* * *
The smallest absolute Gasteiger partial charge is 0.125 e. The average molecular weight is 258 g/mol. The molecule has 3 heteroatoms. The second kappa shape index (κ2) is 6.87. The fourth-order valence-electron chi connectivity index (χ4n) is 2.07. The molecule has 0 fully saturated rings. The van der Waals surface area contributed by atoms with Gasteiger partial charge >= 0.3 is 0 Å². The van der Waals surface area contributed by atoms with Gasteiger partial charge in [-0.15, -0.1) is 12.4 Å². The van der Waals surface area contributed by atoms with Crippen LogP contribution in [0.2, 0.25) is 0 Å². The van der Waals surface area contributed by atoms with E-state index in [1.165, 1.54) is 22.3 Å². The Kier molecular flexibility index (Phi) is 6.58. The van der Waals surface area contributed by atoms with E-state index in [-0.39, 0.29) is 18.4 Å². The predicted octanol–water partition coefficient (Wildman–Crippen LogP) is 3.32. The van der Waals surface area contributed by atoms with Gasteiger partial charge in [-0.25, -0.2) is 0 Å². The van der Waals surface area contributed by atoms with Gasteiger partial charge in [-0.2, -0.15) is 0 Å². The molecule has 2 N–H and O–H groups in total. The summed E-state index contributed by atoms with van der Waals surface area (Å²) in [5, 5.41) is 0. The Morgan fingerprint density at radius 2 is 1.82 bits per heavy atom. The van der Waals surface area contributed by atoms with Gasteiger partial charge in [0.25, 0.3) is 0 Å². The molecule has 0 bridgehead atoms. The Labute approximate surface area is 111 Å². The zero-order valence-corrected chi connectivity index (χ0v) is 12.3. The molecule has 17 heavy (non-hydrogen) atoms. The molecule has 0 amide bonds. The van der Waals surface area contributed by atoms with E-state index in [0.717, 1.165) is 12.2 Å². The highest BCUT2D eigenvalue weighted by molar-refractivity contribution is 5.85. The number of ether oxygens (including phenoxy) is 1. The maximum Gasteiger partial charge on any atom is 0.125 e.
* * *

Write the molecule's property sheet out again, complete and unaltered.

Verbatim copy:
The smallest absolute Gasteiger partial charge is 0.125 e. The average molecular weight is 258 g/mol. The molecule has 3 heteroatoms. The second kappa shape index (κ2) is 6.87. The fourth-order valence-electron chi connectivity index (χ4n) is 2.07. The molecule has 0 fully saturated rings. The van der Waals surface area contributed by atoms with Gasteiger partial charge >= 0.3 is 0 Å². The van der Waals surface area contributed by atoms with Gasteiger partial charge in [-0.15, -0.1) is 12.4 Å². The van der Waals surface area contributed by atoms with Crippen LogP contribution in [0.2, 0.25) is 0 Å². The van der Waals surface area contributed by atoms with E-state index in [1.165, 1.54) is 22.3 Å². The Kier molecular flexibility index (Phi) is 6.58. The van der Waals surface area contributed by atoms with E-state index in [-0.39, 0.29) is 18.4 Å². The predicted octanol–water partition coefficient (Wildman–Crippen LogP) is 3.32. The van der Waals surface area contributed by atoms with Gasteiger partial charge in [-0.25, -0.2) is 0 Å². The van der Waals surface area contributed by atoms with Gasteiger partial charge in [-0.2, -0.15) is 0 Å². The molecule has 2 N–H and O–H groups in total. The summed E-state index contributed by atoms with van der Waals surface area (Å²) in [5, 5.41) is 0. The Morgan fingerprint density at radius 2 is 1.82 bits per heavy atom. The van der Waals surface area contributed by atoms with Gasteiger partial charge in [0.25, 0.3) is 0 Å². The molecule has 0 bridgehead atoms. The Labute approximate surface area is 111 Å². The zero-order valence-corrected chi connectivity index (χ0v) is 12.3. The molecule has 17 heavy (non-hydrogen) atoms. The molecule has 0 amide bonds. The van der Waals surface area contributed by atoms with E-state index in [0.717, 1.165) is 12.2 Å². The highest BCUT2D eigenvalue weighted by molar-refractivity contribution is 5.85. The number of ether oxygens (including phenoxy) is 1. The maximum Gasteiger partial charge on any atom is 0.125 e.